Saturday, March 31, 2018

Food, Timers, and Search - The Week in Review

Good morning from Maine from where the wind is howling and the sun has not yet risen. Why am I up so early on a weekend? Because I have two little kids and this is the quietest time of the day. It's perfect for drinking coffee and writing things like this week's week-in-review post.

This week I hosted a Practical Ed Tech webinar all about search strategies for students. 60 of you attended and a few more have watched the recording that is now available here. This week Apple hosted a big event in Chicago to reveal some of their updated and new products. All of those announcements are summarized here. Take a look at the following list to see what else was popular on Free Technology for Teachers this week.

Here are this week's most popular posts:
1. 5 TED-Ed Lessons About How the Food We Eat Affects Our Bodies
2. Free Timer Templates for PowerPoint Presentations
3. Seven Good Resources to Help Students Learn the Periodic Table
4. Three Mistakes Students Make In Online Research
5. Everything That Apple Announced Yesterday - In Under Three Minutes
6. 5 Good Story Starters for Students
7. The Basics of Creating a Quiz in Google Forms

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Friday, March 30, 2018

Vintage Travel Posters, Advertisements, and Films

In my post about Seward's Folly I included the image of a vintage advertisement for an Alaskan cruise on Canadian Pacific. That poster came from the Boston Public Library's Flickr collection of vintage travel posters. Most of the images in that collection are either in the public domain or have a Creative Commons license allowing for re-use with attribution.

Viintage (yes, two "i"s) is another source of vintage travel advertisements, posters, and postcards. Viintage features collections of vintage posters, postcards, and various printed advertisements that have been released into the public domain. Viintage hosts thousands images organized into dozens of categories like vintage travel postersclassic alphabet learning books, and vintage nursery rhymes images.

The Travel Film Archive is a collection of hundreds of travel films recorded between 1900 and 1970. The films were originally recorded to promote various places around the world as tourist destinations. In the archives you will find films about US National Parks, cities across the globe, and cultural events from around the world. The videos are available on The Travel Film Archive website and on YouTube.

Applications for Education
Some of theses travel posters and films could be good for students to use in presentations about the history and or appeal of various places around the world. Many of the posters could be used as part of a lesson on advertising methods (endorsement, appeal to emotions, etc) as well as lessons on the evolution of graphic designs.

Seward's Folly Lesson Plan


Thanks to this Tweet from the Library of Congress I was reminded that today in 1867 was the day that the United States purchased Alaska from Russia. At the time it was referred to as Seward's Folly. The discovery of gold thirty years later changed that perception.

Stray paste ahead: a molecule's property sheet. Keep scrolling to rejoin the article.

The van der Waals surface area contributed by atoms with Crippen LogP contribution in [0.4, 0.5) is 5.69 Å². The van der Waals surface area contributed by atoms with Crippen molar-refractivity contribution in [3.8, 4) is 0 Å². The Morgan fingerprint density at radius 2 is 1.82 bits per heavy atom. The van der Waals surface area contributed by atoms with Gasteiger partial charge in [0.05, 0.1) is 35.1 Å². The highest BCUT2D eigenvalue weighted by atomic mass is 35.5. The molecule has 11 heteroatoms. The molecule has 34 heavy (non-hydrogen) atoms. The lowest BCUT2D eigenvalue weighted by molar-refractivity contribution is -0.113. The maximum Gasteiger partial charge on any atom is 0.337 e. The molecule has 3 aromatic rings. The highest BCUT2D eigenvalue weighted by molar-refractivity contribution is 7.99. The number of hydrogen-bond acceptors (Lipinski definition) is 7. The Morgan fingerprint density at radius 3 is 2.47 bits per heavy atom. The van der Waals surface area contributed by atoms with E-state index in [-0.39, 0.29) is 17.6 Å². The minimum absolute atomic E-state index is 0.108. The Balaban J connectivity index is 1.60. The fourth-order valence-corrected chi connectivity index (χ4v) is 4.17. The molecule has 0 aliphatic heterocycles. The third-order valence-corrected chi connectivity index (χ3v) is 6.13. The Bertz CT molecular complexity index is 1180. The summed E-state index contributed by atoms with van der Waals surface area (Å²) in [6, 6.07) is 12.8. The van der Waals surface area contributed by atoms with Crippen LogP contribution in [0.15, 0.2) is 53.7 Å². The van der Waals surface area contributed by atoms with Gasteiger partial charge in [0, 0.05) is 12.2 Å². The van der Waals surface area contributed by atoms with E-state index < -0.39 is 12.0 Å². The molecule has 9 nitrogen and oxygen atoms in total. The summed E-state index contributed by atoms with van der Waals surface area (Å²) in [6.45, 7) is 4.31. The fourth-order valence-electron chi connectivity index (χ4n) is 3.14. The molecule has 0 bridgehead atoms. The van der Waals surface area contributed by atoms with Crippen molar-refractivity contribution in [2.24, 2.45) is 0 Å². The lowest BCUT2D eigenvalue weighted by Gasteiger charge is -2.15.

The Library of Congress offers a free lesson plan that asks high school students to evaluate primary sources from the American and Russian perspectives in 1867. The lesson plan includes links to suggested primary sources. Students who need some guidance evaluating the primary sources included in the lesson plan will be aided by the LOC's Primary Source Analysis template. After they evaluate the primary sources, students have to use evidence to make an argument for or against the purchase.

Applications for Education
To extend the lesson plan offered by the Library of Congress, ask your students to evaluate whether or not a transaction like Seward's Folly would be possible today.

Image credit: Alaska via Canadian Pacific. Taku Glacier. Boston Public Library, Print Department.

This Periodic Table Shows Elements By Country and Date of Discovery

On Tuesday morning I shared a collection of seven good resources to help students learn the Periodic Table of Elements. The next day Open Culture shared this periodic table visualization that shows the country and year in which each element was discovered.

The Periodic Table by country and date of discovery

(If you cannot see the image it is because your network is blocking imgur which hosts the image).

The visualization is based on this Wikipedia hosted Timeline of Chemical Element Discoveries. You want to double-check the accuracy or have students look for points of contention surrounding some of the claims.

In Case You Missed It - Ten Search Strategies Students Need To Know

Yesterday 60 people joined my live presentation of my Practical Ed Tech webinar titled Ten Search Strategies Students Need To Know. More than a few of you have inquired about accessing the recording. It is now possible to access the recordings and handouts through this registration page.

Some of the highlights of the webinar include:

  • The types of searches that give students the most trouble and why they are so difficult.
  • How to get students beyond the first pages of Google results.
  • The search tools students often overlook.
  • Why search isn’t just typing or speaking into a search engine.
  • How to plan a search lesson for students of all ages.
Access the webinar recording and handouts through this registration page

If you're wondering why I charge for the Practical Ed Tech webinars, please watch this short video